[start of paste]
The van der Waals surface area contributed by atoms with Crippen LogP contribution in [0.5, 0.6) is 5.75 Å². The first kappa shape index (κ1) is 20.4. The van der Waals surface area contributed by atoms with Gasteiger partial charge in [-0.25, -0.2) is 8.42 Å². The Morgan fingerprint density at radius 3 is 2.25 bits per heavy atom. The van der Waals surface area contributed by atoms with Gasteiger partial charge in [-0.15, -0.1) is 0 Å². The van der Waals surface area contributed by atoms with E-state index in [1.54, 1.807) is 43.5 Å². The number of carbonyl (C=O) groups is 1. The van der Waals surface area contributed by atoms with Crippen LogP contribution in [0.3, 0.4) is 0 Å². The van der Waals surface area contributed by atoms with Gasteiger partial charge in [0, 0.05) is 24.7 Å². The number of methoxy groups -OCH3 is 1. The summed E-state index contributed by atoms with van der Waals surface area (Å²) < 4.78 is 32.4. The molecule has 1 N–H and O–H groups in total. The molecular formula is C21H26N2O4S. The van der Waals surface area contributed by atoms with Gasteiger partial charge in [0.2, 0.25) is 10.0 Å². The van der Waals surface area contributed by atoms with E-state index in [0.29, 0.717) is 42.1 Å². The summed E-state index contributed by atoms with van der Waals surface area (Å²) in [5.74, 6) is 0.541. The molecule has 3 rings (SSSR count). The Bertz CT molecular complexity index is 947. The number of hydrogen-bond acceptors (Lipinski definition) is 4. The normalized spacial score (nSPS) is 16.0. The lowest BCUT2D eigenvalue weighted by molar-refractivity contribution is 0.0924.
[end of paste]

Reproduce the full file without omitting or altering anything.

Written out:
The van der Waals surface area contributed by atoms with Crippen LogP contribution in [0.5, 0.6) is 5.75 Å². The first kappa shape index (κ1) is 20.4. The van der Waals surface area contributed by atoms with Gasteiger partial charge in [-0.25, -0.2) is 8.42 Å². The Morgan fingerprint density at radius 3 is 2.25 bits per heavy atom. The van der Waals surface area contributed by atoms with Gasteiger partial charge in [-0.15, -0.1) is 0 Å². The van der Waals surface area contributed by atoms with E-state index in [1.54, 1.807) is 43.5 Å². The number of carbonyl (C=O) groups is 1. The van der Waals surface area contributed by atoms with Crippen LogP contribution in [0.3, 0.4) is 0 Å². The van der Waals surface area contributed by atoms with Gasteiger partial charge in [0, 0.05) is 24.7 Å². The number of methoxy groups -OCH3 is 1. The summed E-state index contributed by atoms with van der Waals surface area (Å²) < 4.78 is 32.4. The molecule has 1 N–H and O–H groups in total. The molecular formula is C21H26N2O4S. The van der Waals surface area contributed by atoms with Gasteiger partial charge in [0.2, 0.25) is 10.0 Å². The van der Waals surface area contributed by atoms with E-state index in [0.29, 0.717) is 42.1 Å². The summed E-state index contributed by atoms with van der Waals surface area (Å²) in [5.74, 6) is 0.541. The molecule has 3 rings (SSSR count). The Bertz CT molecular complexity index is 947. The number of hydrogen-bond acceptors (Lipinski definition) is 4. The normalized spacial score (nSPS) is 16.0. The lowest BCUT2D eigenvalue weighted by molar-refractivity contribution is 0.0924.